to burn. For some combinations of fuel and vapour pressures, there will not be
enough oxygen to fully combust the available fuel, so these are very definitelyupper
limit on the size of the explosion.
||Max possible vapour explosion (measured in equivalent
amount of TNT)
||Mower with Petrol
||21 grams of TNT
||Tanker with Petrol
||150 kilograms of TNT
||1.5 tons of TNT per house
||Tanker with Jet fuel
||190 kg of TNT per tanker
The truck stop is a special case as a significant explosive charge is used
to burst the tank and a type 1 explosion is possible.
OK, so we can get some reasonably significant bangs, so lets take a look at
each scenario in more detail
- The lawn mower.
If the tank was about empty, and if the explosion was constrained (i.e. did
not just vent through the fill cap) and if the vapour in the tank was not above
the UEL, then we could get an explosion with a force of about 1/5th of the charge
in a hand grenade.
This could do some damage, especially if it splashed lots of unburnt fuel around,
but there are rather a lot of ifs here and petrol tanks (that have fuel in them)
don't normally explode. The article on misconceptions from Caltech about
TWA-800 (which was lost due to a vapour explosion in a almost empty fuel tank)
explains why. The relevant sections are reproduced below:
"Cars contain fuel pumps and wiring inside the fuel tanks - why don't
they blow up more often?
Gasoline tank vapour spaces are almost never flammable
while Jet A tanks in airplanes will always pass through a flammable regime during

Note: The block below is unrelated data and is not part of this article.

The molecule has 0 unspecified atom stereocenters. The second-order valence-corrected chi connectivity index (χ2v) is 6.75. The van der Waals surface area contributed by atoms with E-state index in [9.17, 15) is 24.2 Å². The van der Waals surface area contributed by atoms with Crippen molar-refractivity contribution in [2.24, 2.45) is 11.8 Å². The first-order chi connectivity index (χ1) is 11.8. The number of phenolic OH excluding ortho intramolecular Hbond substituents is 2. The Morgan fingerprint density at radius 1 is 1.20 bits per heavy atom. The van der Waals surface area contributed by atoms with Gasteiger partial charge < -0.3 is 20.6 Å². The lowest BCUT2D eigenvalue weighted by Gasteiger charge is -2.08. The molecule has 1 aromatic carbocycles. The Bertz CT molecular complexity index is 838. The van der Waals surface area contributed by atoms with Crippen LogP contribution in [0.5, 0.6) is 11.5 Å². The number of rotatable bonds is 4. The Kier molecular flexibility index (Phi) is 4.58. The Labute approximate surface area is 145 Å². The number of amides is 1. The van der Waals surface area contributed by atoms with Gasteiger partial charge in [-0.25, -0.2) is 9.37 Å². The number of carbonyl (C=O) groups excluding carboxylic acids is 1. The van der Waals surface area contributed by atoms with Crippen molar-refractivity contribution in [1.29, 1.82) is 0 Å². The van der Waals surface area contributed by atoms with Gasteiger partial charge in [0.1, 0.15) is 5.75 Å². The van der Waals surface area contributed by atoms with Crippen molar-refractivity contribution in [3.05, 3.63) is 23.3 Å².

normal flight operations.
The ullage of gasoline fuel tanks in automobiles is almost always too rich
to be flammable except at very low temperatures. This is due to the much lower
flash point (about -40 C) of gasoline in comparison to Jet A. The vapor space
in a partially-filled gasoline tank does not become flammable until the temperature
has dropped below about 10F and a serious hazard will exist below 0 F down to
about -40 F for a typical gasoline (Reid Vapor Pressure (RVP) of 9.5 psi, flammability
limits between 1.4 and 7 % by volume). [See W.F. Marshall and G. A. Schoonveld,
SAE Transactions, Vol. 99, No. 4, 594-617, 1990]
For this reason, the probability that a fuel tank containing liquid gasoline
has a flammable vapour space is extremely small in most climates except in the
artic regions. The exception to this is when the tank is removed for servicing
and the fuel is drained from the tank. Since gasoline has such a high vapour pressure,
the tank can have a flammable vapour space even if there is no liquid fuel visible
inside that tank. For example, the complete vaporization of about 1-2 tablespoons
of gasoline will result in a flammable mixture inside a 15-gallon capacity automobile
tank! This is the reason why welding on or near "empty" gas tanks is extremely
hazardous and thorough purging of the tank with steam, carbon dioxide, nitrogen,
or other inert gas is required before repair work is started.
Fire and explosions occasionally (about 3 accidents out of 1000) do happen
when gasoline-powered vehicles crash. Post-crash fires are a serious safety issue
for automobiles and are the subject of ongoing study, legislation, and litigation.
Fires occur after the gas tank is ruptured and the accident results in an ignition
source, often arcing electrical wiring or exposed hot lamp filaments. It is actually
much harder to ignite gasoline by spilling it on a moderately hot surface that
it is to ignite Jet A so that tailpipes and exhaust manifolds are not good ignition
sources for gasoline. On the other hand, gasoline makes a large vapour cloud very
quickly and if a high-temperature ignition source is introduced, a very rapid
or "flash fire" will be the result. This can serve as an ignition source for the
puddle or pool of fuel under the leaking tank, causing a pool fire that may destroy
the vehicle. "
So, overall, I would have to say the lawn mower incident is not credible. They
would get a nice fire, but an explosion is very hard to justify.